This comparative study was conducted using the retrospective data collected from July 2013 to June 2016. The Institutional Ethics Committee approved the study. Babies with hypernatremia during the study period, were identified from the hospital database, and their case records scrutinized. Since the response to treatment and complications depends on the severity and duration of hypernatremia, only babies with similar serum sodium level and age at diagnosis were considered for comparison. The inclusion criteria consist of (1) gestational age ≥ 34 weeks, (2) birth weight ≥ 2000 g, (3) age at diagnosis ≤ 5 days, (4) serum sodium 150–160 mEq/L, and (5) treated with oral feeds alone or with oral feeds and ½ DNS. A subgroup analysis for babies with serum sodium of 150–155 mEq/L and 156–160 mEq/L was also planned. The babies, with major congenital anomalies, culture-positive sepsis, received IV fluid within 48 h before the diagnosis of hypernatremia, suspected endocrine disorders or any other significant illness which may affect adequate oral feeding or fluid and electrolyte balance, were excluded from the study.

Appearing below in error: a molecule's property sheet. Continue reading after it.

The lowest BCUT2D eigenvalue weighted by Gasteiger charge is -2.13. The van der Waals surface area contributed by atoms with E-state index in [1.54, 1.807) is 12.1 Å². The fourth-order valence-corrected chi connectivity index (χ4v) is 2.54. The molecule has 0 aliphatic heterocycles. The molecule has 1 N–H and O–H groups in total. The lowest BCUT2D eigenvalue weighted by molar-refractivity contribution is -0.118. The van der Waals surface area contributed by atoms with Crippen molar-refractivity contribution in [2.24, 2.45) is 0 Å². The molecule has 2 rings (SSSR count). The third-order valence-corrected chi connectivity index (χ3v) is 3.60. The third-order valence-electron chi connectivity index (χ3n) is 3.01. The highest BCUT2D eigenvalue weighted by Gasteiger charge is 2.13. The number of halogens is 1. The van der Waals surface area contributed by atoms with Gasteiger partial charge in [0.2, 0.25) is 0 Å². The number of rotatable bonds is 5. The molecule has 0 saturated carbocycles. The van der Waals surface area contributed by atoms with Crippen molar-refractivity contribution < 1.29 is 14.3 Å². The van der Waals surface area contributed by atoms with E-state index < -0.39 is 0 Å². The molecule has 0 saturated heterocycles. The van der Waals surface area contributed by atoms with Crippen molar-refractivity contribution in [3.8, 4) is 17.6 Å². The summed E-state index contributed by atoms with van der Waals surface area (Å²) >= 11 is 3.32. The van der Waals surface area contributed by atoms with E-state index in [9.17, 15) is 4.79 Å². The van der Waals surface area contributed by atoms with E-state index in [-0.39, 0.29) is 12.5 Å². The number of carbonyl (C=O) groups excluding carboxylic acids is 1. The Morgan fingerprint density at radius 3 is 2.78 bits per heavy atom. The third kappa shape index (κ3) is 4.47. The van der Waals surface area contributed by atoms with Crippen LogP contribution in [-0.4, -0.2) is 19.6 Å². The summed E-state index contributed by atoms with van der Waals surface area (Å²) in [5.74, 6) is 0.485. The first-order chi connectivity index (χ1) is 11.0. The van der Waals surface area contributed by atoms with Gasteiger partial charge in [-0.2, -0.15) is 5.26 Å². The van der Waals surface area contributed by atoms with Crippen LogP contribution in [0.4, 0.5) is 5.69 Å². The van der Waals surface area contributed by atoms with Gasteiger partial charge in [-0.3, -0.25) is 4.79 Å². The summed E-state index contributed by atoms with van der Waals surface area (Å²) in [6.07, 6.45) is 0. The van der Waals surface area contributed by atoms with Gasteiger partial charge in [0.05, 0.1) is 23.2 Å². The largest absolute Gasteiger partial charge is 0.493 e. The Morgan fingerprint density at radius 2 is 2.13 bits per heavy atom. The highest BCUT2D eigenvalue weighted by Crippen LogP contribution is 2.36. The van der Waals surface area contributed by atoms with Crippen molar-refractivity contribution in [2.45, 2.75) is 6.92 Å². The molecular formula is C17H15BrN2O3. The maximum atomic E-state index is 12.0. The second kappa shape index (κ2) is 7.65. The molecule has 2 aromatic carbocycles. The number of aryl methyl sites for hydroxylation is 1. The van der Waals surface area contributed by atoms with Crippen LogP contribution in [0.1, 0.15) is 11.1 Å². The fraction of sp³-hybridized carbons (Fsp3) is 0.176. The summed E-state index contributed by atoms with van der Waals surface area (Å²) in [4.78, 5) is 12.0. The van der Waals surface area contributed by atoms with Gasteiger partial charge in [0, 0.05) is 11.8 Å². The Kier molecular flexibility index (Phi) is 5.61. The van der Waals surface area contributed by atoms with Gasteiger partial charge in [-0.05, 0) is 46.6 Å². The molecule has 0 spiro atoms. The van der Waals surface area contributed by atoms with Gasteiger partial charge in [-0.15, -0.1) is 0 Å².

The following details were noted: maternal age, parity, mode of delivery, gender, gestational age as completed weeks, age at diagnosis as completed days of life, birth weight, weight at diagnosis, feeding problem reported by mother, nature of feed, clinical features, infusion rate of ½ DNS, serum sodium level during treatment, duration of hospital stay, condition of the baby at discharge, and condition at follow-up. The complications such as seizures, acute kidney injury, intracranial bleed, vascular thrombosis, apnea, and bradycardia, were noted.